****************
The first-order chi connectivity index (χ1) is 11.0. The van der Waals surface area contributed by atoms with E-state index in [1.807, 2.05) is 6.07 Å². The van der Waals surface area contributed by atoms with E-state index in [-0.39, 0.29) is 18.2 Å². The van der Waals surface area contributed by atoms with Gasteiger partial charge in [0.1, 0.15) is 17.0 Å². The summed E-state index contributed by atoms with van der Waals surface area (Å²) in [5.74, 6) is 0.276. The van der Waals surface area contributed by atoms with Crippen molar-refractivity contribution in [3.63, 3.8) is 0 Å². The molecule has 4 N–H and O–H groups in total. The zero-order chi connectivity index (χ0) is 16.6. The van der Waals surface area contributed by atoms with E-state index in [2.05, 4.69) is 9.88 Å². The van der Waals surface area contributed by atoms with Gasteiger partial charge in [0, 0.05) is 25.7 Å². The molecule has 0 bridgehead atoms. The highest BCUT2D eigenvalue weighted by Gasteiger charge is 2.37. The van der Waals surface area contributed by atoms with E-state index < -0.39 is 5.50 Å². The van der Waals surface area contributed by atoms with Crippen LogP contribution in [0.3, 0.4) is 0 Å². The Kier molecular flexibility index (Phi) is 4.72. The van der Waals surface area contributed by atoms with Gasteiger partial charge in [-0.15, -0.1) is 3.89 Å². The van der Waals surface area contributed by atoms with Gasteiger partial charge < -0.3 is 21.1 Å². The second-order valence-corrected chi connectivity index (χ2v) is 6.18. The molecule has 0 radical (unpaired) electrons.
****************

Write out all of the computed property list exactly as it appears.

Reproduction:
The first-order chi connectivity index (χ1) is 11.0. The van der Waals surface area contributed by atoms with E-state index in [1.807, 2.05) is 6.07 Å². The van der Waals surface area contributed by atoms with E-state index in [-0.39, 0.29) is 18.2 Å². The van der Waals surface area contributed by atoms with Gasteiger partial charge in [0.1, 0.15) is 17.0 Å². The summed E-state index contributed by atoms with van der Waals surface area (Å²) in [5.74, 6) is 0.276. The van der Waals surface area contributed by atoms with Crippen molar-refractivity contribution in [3.63, 3.8) is 0 Å². The molecule has 4 N–H and O–H groups in total. The zero-order chi connectivity index (χ0) is 16.6. The van der Waals surface area contributed by atoms with E-state index in [2.05, 4.69) is 9.88 Å². The van der Waals surface area contributed by atoms with Gasteiger partial charge in [0, 0.05) is 25.7 Å². The molecule has 0 bridgehead atoms. The highest BCUT2D eigenvalue weighted by Gasteiger charge is 2.37. The van der Waals surface area contributed by atoms with E-state index < -0.39 is 5.50 Å². The van der Waals surface area contributed by atoms with Crippen LogP contribution in [0.3, 0.4) is 0 Å². The Kier molecular flexibility index (Phi) is 4.72. The van der Waals surface area contributed by atoms with Gasteiger partial charge in [-0.15, -0.1) is 3.89 Å². The van der Waals surface area contributed by atoms with Gasteiger partial charge < -0.3 is 21.1 Å². The second-order valence-corrected chi connectivity index (χ2v) is 6.18. The molecule has 0 radical (unpaired) electrons.